The Gawai Dayak festival is a significant event that celebrates the end of the rice harvesting season in June. Despite progress in major cities, for many of the Sarawakians living in the interiors, rice-growing is still a major source of income. At this time, much of the hard work that goes into rice harvesting has been done. The next planting season will only begin in September, and so June is a month of rest and reward for those who had laboured over their rice fields. 

The Gawai Dayak festival, officially celebrated yearly on 1 June in Sarawak, is both a religious and social festival. Gawai means ritual or festival and Dayak is a collective name for the tribes of Iban, Bidayuh, Kayan, Kenyah, Kelabit, Murut and more. 

The festival is also an extended thanksgiving celebration before the new farming season begins. For the Dayak community, it is a time to make amends for past differences and to rekindle old friendships or form new ones. As Malaysians treasure strong family ties, this festival means family reunions, paying respects to the elderly and making visits to friends and relatives.

Preparations for the festival begin early with the brewing of tuak (rice wine) and traditional delicacies like penganan (cakes from rice flour, sugar and coconut milk). On Gawai eve, glutinous rice is roasted in bamboo. 

The celebration starts on the evening of 31 May with a ceremony called Muai Antu Rua to cast away the spirit of greed, and to ensure that the spirit of bad luck will no interfere with the good celebrations.

Two children or men, each dragging a chapan (winnowing basket), goes from room to room in the Iban longhouse to collect unwanted articles in the baskets. The items are then tossed to the ground from the end of the longhouse to ward off the spirit of bad luck.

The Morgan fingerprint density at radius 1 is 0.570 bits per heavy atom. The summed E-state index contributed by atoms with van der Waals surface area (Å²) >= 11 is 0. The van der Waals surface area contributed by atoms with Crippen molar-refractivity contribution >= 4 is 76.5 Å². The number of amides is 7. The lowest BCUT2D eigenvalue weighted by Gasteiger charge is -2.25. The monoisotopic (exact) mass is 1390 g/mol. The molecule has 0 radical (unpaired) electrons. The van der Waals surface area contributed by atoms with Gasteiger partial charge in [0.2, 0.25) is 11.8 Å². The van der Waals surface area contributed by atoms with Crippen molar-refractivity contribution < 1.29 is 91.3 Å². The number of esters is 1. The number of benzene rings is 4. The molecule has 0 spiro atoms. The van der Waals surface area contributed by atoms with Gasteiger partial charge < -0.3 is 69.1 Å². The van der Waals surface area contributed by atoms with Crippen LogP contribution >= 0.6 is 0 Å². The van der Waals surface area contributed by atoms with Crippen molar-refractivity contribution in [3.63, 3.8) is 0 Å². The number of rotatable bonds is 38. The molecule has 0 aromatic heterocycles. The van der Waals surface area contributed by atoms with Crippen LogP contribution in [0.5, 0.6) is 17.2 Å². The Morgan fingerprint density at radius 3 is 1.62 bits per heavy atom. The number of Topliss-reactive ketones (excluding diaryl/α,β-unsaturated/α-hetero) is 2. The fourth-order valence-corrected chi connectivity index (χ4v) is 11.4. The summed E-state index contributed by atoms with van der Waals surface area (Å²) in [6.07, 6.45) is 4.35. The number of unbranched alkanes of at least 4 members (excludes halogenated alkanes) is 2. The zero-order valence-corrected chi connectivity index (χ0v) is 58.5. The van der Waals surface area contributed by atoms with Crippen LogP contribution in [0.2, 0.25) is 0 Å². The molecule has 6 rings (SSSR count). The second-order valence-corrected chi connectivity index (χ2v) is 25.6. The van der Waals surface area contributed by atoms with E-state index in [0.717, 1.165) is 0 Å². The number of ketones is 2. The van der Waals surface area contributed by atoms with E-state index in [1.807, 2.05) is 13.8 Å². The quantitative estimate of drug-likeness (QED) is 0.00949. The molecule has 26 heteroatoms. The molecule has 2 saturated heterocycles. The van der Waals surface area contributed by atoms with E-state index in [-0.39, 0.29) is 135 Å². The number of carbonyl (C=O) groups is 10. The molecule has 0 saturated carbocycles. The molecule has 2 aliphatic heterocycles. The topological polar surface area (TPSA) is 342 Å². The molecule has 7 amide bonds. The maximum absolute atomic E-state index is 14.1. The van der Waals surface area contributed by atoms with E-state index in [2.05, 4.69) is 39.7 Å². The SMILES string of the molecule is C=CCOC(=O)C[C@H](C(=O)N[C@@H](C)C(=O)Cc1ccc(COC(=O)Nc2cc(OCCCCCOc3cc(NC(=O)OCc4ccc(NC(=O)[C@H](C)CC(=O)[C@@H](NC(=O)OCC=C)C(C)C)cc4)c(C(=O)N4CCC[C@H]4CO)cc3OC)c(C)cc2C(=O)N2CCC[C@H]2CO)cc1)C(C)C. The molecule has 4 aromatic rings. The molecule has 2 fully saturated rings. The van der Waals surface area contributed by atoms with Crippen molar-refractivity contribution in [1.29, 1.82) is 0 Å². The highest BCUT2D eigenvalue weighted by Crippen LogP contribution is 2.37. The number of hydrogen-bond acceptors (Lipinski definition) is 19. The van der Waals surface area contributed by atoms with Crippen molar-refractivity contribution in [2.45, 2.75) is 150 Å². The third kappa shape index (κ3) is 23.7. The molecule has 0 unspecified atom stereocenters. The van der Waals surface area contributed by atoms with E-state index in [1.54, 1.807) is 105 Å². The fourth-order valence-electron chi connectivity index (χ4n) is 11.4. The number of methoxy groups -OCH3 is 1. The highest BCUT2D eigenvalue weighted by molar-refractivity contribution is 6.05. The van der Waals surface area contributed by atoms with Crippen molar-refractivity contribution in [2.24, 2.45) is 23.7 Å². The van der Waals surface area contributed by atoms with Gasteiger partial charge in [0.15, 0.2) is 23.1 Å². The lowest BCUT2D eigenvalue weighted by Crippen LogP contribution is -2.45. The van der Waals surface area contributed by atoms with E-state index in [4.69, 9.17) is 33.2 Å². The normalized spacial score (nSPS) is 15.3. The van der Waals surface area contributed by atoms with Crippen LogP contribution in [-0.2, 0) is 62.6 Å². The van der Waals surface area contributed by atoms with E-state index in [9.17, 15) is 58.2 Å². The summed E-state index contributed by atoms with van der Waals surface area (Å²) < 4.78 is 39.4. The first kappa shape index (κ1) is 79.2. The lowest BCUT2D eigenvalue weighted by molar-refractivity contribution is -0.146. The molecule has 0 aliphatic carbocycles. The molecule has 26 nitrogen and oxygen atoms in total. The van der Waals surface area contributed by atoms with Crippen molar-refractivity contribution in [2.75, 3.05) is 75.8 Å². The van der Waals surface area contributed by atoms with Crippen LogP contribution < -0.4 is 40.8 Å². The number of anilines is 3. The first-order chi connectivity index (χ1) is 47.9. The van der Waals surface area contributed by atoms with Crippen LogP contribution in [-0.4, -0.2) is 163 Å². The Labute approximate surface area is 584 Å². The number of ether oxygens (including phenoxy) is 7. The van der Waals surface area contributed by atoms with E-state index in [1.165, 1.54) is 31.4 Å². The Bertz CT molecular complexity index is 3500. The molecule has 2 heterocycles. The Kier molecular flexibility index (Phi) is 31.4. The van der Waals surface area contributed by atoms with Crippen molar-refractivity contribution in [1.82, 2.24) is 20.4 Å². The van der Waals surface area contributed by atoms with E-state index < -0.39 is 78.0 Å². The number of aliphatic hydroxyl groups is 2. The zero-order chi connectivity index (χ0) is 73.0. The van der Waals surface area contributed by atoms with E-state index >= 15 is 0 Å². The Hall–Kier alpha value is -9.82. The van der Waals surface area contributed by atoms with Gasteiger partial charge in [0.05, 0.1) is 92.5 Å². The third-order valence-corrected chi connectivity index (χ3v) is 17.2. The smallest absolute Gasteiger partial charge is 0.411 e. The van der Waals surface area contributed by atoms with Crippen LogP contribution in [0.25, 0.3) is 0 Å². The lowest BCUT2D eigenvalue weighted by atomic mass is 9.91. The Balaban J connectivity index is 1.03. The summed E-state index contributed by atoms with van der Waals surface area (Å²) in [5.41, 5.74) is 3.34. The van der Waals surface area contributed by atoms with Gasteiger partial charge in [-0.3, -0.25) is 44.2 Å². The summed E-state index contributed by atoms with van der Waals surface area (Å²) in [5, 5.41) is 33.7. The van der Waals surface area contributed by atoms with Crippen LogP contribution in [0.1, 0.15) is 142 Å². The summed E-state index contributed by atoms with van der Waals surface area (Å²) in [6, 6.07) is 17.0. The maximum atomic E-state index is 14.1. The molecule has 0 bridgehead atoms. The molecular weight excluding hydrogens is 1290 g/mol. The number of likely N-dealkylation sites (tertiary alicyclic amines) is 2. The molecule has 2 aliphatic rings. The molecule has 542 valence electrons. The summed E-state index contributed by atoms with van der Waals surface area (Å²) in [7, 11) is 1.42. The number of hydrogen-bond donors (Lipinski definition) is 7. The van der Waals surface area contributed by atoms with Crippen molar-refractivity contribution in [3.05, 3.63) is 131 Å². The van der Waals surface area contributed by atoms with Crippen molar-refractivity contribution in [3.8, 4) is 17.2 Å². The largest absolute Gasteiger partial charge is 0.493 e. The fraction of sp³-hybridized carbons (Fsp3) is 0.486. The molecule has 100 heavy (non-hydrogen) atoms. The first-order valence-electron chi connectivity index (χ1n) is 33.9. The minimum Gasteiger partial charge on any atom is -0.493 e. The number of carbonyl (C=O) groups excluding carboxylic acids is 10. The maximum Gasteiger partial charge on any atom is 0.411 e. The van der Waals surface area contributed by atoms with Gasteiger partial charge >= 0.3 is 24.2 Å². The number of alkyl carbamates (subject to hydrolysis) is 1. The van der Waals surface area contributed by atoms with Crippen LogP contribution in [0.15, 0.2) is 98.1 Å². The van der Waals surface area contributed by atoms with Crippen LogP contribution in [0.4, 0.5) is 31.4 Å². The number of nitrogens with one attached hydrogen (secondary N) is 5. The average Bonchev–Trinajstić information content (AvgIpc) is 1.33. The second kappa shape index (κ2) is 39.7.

Around 6pm, the offering ceremony known as miring will take place amid music and drum beats. The feast chief will thank the gods for the good harvest, ask for guidance, blessings and long life as he sacrifices a cockerel. Dinner will then be served, while everyone talks and mingles awaiting for midnight. 

At the stroke of midnight, a gong is sounded and the longhouse chief will lead everyone in drinking the Ai Pengayu (tuak for long life) at the same time wishing each other ‘long life, health and prosperity’ (gayu-guru, gerai- nyamai). 

The celebration then gets merrier with some dancing, music and poetry. 

The following day, several activities may be lined up including cock-fighting, blowpipe demonstrations and ngajat (dancing) competitions. On this day, the homes of the Dayaks will be open to visitors. In the longhouses, a practice called masu pengabangtakes place where guests will be served with tuak by the host before they can enter the longhouse. 

The Gawai Dayak festival may last up to several days, with visitors being welcomed into the homes of the Dayaks throughout the festival. 

In Sarawak’s capital city of Kuching, the festivities and celebrations of the Gawai Dayak commence a week before with the World Harvest Festival.

Gawai Dayak is one of the best times to visit Sarawak and experience the colourful festivities and diverse cultures of Malaysia.

Source : Tourism Malaysia


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